Community Eligibility Option to Boost School Meal Participation in High-Poverty Areas

The Board of Education was informed about a program for an innovative universal free meal service option designed to make it easier for low-income children to receive meals in the National School Lunch and School Breakfast Programs.  Illinois has been selected to participate in a pilate of the program. The Community Eligibility Option (CEO) will allow schools in high-poverty areas to provide free breakfasts and lunch to all students, using preexisting data to determine the eligibility of kids to receive free nutrition assistance.

To be eligible, a school must:

  • Have 40% “identified students” as of April 1 in the year prior to implementing the options.
  • Agree to serve free lunches and breakfast to all students for up to four consecutive years.
  • Agree to cover with non-Federal funds any costs of providing free meals to all students above amounts provided in Federal assistance.

The following schools would meet the eligibility requirements:  Adams, Berrian, Dewey, Washington, and Early Childhood and Family Center.  All students at these schools would receive breakfast and lunches regardless of their income level and no forms would need to be completed. Money would no longer be collected for meals at these schools.  Students at Ellington, Madison, and Monroe would still be able to fill out a free or reduced meal application in order to receive free or reduced priced meals if they qualify.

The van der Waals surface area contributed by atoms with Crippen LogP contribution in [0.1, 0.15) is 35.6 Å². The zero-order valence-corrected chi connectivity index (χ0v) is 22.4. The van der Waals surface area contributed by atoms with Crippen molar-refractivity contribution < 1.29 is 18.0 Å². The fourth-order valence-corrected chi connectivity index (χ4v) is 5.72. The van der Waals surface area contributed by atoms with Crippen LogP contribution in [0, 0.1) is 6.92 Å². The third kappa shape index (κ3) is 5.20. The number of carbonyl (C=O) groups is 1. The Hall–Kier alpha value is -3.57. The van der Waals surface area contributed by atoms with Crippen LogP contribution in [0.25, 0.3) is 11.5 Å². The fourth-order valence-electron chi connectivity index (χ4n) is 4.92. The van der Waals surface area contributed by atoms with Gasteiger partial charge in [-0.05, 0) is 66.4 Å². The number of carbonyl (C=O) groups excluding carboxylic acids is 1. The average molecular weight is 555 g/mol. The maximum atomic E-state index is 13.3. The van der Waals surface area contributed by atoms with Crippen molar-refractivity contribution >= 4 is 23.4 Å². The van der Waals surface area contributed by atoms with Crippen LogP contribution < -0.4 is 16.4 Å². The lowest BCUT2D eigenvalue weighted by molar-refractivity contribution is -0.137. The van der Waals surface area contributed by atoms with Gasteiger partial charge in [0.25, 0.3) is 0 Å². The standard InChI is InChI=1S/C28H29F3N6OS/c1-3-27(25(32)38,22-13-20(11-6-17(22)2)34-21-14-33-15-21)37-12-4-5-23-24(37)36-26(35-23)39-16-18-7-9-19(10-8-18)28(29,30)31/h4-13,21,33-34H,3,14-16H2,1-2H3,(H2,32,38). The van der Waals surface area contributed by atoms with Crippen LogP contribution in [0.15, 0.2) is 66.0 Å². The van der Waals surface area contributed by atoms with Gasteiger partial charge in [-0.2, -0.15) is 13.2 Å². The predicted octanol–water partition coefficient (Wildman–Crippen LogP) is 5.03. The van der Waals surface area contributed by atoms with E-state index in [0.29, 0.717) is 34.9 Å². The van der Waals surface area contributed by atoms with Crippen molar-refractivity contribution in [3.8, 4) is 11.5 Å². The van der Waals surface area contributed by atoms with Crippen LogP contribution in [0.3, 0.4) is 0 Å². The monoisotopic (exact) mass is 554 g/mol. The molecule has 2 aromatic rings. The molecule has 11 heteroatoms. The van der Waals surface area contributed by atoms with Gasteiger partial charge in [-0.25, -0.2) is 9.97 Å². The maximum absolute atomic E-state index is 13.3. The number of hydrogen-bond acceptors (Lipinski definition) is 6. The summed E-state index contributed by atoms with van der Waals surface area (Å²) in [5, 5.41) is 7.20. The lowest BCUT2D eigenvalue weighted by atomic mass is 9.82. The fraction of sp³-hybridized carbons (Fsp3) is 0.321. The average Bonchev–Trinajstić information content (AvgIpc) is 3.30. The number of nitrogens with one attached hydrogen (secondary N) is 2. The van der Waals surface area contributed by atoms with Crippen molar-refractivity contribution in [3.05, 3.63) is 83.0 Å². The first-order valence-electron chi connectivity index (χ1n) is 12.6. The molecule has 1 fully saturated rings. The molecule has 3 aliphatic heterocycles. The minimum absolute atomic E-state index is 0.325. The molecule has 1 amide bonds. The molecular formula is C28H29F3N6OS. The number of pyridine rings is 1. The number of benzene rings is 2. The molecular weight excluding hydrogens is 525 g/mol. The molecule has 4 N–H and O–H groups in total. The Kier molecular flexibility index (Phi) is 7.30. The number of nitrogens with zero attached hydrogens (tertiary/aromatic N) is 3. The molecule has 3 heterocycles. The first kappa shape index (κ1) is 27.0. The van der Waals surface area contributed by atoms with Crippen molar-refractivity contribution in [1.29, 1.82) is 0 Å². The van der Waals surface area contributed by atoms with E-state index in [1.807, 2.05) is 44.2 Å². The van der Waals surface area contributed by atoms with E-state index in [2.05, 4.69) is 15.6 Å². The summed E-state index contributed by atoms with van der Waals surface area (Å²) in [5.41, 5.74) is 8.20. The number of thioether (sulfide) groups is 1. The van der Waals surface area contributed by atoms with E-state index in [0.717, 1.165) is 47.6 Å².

“Community eligibility offers innovative strategies to help ensure that children in high-poverty areas have access to the nutrition they need to learn and thrive,” said Agriculture Under Secretary Kevin Concannon. “We know that if our country is going to win the future, our kids must be healthy and ready to learn so that they can reach their full potential.”

The Community Eligibility Option is among the early reforms enacted as a result of the Healthy, Hunger-Free Kids Act, signed by President Obama on December 13, 2010.   Improving child nutrition is the focal point of the Healthy, Hunger-Free Kids Act. The legislation authorizes USDA’s child nutrition programs, including the National School Lunch, School Breakfast, Summer Food Service Program, and the Special Supplemental Nutrition Program for Women, Infants and Children. The Act allows USDA, for the first time in over 30 years, the chance to make real reforms to the school lunch and breakfast programs by improving the critical nutrition and hunger safety net for millions of children, and help a new generation win the future by having healthier lives. The Healthy, Hunger-Free Kids Act is the legislative centerpiece of First Lady Michelle Obama’s Let’s Move! Initiative to end childhood obesity in a generation.

The Quincy Board of Education will further review the program at the June Board meeting.

Close Toggle
Search Site